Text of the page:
West Valley Medical Center - January 24, 2017

If you're one of the 11 million Americans affected by coronary artery disease, you may have wondered if a stent - a wire mesh tube that props open your artery to improve blood flow - is the right option for you.

What is Coronary Artery Disease?

Coronary artery disease is a hardening or narrowing of the arteries, typically caused by a buildup of cholesterol, inflammation or the growth of unhealthy tissue on the wall of the artery. You may have heard the medical term for this obstruction - atherosclerosis - but often we refer to it simply as "plaque" or a "blockage."

When the plaque is small, it doesn't typically cause symptoms or damage to your heart. But it becomes a problem when the plaque gets big enough to block your blood flow, causing chest pain and, for some, a heart attack.

Is a Stent the Right Option for Me?

So, how do you know if you would benefit from a stent? Stents are usually only needed if a blockage is causing symptoms, like chest pain, shortness of breath and fatigue. For some, medication alone may be sufficient to treat the problem. For others, a stress test may be required to examine the lack of blood flow to the heart.

If you and your doctor discuss a stent as an option, they'll need to confirm the artery blockage through a procedure called an angiogram. This involves using a needle and wires to insert a hollow tube into an artery, usually at the wrist. This tube is small and the procedure can be performed without anesthesia. The tube is then advanced to the arteries of the heart. A solution called contrast, which shows up on X-ray, is injected into the arteries and X-rays are taken to find the blockage.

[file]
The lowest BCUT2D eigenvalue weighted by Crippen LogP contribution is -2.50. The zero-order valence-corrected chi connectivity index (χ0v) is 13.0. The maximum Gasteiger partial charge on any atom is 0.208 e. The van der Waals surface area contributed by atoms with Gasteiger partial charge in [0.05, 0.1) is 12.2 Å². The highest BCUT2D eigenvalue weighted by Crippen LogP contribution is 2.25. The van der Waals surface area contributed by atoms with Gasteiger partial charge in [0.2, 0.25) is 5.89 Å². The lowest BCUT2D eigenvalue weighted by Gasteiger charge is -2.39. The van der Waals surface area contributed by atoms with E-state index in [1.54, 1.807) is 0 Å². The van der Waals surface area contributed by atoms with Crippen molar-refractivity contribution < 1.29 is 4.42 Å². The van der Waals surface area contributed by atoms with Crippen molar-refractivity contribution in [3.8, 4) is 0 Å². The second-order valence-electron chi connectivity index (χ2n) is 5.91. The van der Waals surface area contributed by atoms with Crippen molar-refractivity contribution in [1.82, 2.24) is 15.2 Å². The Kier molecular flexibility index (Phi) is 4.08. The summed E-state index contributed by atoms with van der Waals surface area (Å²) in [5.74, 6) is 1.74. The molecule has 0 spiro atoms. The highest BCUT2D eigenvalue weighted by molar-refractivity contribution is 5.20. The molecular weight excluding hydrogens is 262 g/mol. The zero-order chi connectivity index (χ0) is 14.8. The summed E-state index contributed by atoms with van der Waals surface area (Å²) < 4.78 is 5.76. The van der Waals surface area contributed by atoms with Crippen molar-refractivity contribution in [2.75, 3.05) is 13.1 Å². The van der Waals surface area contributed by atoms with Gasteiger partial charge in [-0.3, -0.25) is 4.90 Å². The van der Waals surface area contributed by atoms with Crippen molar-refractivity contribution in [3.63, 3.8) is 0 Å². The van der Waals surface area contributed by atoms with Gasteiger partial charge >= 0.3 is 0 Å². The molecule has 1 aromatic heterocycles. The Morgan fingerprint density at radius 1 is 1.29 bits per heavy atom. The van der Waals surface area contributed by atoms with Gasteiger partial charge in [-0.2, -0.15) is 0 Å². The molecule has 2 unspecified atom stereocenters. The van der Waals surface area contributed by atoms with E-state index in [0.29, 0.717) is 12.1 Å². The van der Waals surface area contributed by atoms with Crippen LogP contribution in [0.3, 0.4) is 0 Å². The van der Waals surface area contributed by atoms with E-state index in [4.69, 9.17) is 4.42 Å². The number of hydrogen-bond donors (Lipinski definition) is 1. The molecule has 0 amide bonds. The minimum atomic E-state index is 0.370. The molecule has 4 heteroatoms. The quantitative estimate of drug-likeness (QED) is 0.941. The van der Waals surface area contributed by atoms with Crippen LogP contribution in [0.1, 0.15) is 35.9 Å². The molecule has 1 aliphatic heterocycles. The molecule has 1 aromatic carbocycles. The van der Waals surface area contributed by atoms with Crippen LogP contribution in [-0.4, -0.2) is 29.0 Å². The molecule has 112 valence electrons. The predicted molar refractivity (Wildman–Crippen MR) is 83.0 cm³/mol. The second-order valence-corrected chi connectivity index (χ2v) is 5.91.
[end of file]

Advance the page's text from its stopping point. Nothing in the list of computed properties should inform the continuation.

Once the blockage has been found, a cardiologist with special training - known as an interventional cardiologist - confirms whether it should be treated with a stent.

What Can I Expect During the Procedure?

During a stent procedure, a thin wire is passed through the tube and into the artery. Next, a balloon is advanced over the wire and positioned across the blockage. It's inflated from the outside to open the artery. This may improve the flow initially, but usually the artery quickly narrows again - stents were invented to solve this problem. The stent wraps around the outside of another balloon, similar to the one used to open the artery, and is placed across the blockage. When the balloon is inflated, the stent expands and pushes into the wall of the artery, forming a kind of a scaffold to keep the unhealthy artery open.

Of course, making any decision about your heart health requires a strong partnership between you and your doctor. As an interventional cardiologist, I want to know that if I put a stent in someone's artery, we both feel confident we made the right decision.